Cannibalism is rampant in the animal kingdom, including among some humans in the past. Since germs can sneak from victims to predators, one might suspect diseases linked to cannibalism would prove widespread.
Instead, diseases spread by cannibalism are rare. New calculations suggest this is because cannibals usually dine alone. If cannibals do feast together, germs could begin taking advantage.
"Maybe this is why cannibalism is no longer common among people as it was in the past, because of the strong negative effects it can have when transmitting a disease," ecologist Volker Rudolf at the University of Virginia at Charlottesville told LiveScience.
Cannibalism is "stunningly common in nature," Rudolf explained. "In the past, there were misconceptions that cannibalism was something that only happened in labs or under extreme conditions. But it isn't."
Even though people now typically abhor cannibalism, "it was quite a common practice in many human societies in the past," Rudolf added.
Scientists do know of diseases transmitted solely or mostly through cannibalism. For instance, Kuru is a degenerative brain ailment in Papua New Guinea, akin to mad cow disease, that only afflicts people who eat human flesh.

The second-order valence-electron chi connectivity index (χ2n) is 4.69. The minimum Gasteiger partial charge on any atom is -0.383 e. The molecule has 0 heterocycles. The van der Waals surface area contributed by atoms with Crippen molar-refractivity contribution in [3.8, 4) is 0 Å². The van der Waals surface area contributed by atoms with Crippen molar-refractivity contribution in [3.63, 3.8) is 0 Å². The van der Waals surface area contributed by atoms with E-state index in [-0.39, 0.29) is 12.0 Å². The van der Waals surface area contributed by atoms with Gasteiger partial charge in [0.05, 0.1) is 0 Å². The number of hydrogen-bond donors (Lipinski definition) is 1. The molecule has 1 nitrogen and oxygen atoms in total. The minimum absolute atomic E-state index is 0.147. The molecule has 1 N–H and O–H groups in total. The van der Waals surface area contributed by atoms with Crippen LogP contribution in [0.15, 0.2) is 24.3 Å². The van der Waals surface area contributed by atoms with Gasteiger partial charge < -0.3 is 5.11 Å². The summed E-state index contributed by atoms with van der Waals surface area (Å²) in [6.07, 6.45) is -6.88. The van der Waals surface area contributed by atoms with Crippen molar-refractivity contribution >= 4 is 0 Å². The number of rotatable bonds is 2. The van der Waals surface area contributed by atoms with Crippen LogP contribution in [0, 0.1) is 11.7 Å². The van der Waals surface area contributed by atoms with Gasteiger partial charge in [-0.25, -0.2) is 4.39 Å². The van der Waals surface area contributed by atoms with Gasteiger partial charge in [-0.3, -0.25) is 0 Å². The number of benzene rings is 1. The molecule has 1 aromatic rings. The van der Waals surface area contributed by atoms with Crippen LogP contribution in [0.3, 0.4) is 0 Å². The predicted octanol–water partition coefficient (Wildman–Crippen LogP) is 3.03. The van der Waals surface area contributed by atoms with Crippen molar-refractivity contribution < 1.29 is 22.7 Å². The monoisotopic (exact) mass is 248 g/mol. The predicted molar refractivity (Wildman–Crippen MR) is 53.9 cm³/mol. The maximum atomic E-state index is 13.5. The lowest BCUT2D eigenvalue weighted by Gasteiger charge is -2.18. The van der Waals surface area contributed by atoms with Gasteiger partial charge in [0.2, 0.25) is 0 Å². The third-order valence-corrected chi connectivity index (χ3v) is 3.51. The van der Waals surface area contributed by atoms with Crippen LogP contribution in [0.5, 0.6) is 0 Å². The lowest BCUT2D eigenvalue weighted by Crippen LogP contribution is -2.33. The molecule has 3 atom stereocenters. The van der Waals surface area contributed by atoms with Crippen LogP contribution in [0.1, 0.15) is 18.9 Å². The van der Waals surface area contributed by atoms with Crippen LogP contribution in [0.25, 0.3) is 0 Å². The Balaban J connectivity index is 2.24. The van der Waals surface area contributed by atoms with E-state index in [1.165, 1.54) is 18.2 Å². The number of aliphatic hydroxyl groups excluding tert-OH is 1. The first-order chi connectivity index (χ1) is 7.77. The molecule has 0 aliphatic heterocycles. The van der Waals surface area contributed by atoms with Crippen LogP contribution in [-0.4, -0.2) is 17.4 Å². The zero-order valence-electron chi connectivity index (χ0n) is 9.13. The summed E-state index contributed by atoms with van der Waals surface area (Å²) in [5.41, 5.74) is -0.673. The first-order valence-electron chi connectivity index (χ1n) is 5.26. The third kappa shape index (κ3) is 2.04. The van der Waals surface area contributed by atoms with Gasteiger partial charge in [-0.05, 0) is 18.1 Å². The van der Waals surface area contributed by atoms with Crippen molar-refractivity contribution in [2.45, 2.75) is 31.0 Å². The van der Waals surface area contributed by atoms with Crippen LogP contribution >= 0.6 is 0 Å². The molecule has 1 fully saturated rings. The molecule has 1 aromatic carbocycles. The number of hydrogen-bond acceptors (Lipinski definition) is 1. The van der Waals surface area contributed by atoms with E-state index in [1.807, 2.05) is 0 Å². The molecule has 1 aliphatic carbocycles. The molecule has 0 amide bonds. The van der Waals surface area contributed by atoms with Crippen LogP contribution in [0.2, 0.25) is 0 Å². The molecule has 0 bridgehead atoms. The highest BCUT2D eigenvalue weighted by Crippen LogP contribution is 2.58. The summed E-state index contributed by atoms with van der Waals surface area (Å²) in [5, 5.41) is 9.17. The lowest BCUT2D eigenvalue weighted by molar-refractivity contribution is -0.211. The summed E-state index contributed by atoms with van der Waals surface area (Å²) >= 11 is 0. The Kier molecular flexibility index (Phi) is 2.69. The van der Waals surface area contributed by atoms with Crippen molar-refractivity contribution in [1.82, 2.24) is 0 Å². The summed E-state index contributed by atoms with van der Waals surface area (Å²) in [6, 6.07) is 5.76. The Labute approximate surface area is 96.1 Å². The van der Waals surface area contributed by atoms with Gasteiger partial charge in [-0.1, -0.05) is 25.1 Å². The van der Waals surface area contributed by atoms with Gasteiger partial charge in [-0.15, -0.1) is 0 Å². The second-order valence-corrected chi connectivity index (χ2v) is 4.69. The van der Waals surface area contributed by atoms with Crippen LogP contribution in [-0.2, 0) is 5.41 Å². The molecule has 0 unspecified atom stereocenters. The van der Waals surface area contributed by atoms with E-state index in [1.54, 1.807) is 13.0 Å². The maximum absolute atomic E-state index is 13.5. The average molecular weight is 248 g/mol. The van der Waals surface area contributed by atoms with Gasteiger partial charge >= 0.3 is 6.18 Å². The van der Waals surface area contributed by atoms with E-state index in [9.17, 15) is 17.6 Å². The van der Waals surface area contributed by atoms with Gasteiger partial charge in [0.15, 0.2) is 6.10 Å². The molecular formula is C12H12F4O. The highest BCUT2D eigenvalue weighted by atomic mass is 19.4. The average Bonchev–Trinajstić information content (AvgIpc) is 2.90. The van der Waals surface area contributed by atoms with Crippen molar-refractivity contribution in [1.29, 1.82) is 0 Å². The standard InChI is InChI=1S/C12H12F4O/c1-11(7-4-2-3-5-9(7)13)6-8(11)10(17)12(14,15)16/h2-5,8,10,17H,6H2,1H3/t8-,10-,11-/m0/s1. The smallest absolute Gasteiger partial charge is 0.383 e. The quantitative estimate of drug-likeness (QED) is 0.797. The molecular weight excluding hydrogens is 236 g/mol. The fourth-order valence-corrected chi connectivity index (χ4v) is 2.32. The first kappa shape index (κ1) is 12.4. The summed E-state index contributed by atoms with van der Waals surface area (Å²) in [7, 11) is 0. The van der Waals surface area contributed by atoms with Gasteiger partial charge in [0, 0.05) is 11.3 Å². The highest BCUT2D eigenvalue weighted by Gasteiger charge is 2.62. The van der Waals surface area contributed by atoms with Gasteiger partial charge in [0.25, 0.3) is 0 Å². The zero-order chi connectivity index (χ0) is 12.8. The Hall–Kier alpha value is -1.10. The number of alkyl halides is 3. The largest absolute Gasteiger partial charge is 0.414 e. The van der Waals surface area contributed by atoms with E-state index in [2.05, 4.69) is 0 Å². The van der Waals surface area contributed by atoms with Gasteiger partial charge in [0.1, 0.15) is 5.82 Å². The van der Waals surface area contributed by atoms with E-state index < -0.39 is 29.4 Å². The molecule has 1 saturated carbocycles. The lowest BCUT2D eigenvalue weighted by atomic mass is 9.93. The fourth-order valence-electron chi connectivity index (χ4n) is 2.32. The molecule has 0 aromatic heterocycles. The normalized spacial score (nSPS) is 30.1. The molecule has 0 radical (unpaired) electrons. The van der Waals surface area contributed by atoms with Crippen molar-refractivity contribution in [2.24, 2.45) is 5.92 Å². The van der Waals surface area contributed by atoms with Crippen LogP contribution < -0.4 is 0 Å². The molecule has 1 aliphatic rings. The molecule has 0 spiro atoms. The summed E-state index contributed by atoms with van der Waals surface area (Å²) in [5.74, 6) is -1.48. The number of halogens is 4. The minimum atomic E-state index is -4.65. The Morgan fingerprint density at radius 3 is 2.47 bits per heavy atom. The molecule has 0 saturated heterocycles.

Since cannibalism is widespread, Rudolf and his colleague Janis Antonovics wanted to see how commonplace diseases spread by cannibalism were. Scientific archives showed that while cannibalism was seen in animals ranging from crustaceans and insects to mammals, it apparently was only the predominant route for transmission of disease in two cases--Kuru in humans, and the protozoan Sarcocystis in lizards, in which cases the reptiles snack on each others tails.
To investigate the prevalence question, the researchers fused calculations used to forecast how diseases spread throughout a population with ones used to estimate how predator and prey levels rise and fall in relationship to one another in the context of cannibalism.
After calculating how diseases jump from predator to prey in cannibalism, the researchers discovered that cannibalism was only an effective means of spread if cannibals dined together rather than solo on victims, findings detailed in the May 7 issue of the Proceedings of the Royal Society B.
"Such group cannibalism is really rare in nature," Rudolf said. "Besides humans, the only other example we could find are with chimpanzees, where males group together to attack and consume other chimps. Cannibalism is very common in nature, but it's usually one-on-one."
In cases where group cannibalism does occur in nature, however, it might prove fruitful to investigate, the researchers noted. For instance, the young of certain insects and spiders are known to devour their own mothers, while male lions are known to eat cubs after they acquire new harems. Rudolf hopes to investigate how cannibalism and group dynamics affect each other with experiments in insects.
"This is exciting work," said population ecologist Nat Holland at Rice University in Houston. It raises the question of whether or not epidemics of sexually transmitted diseases in humans are related to the size of groups in orgies. "Those are social diseases as well," he said.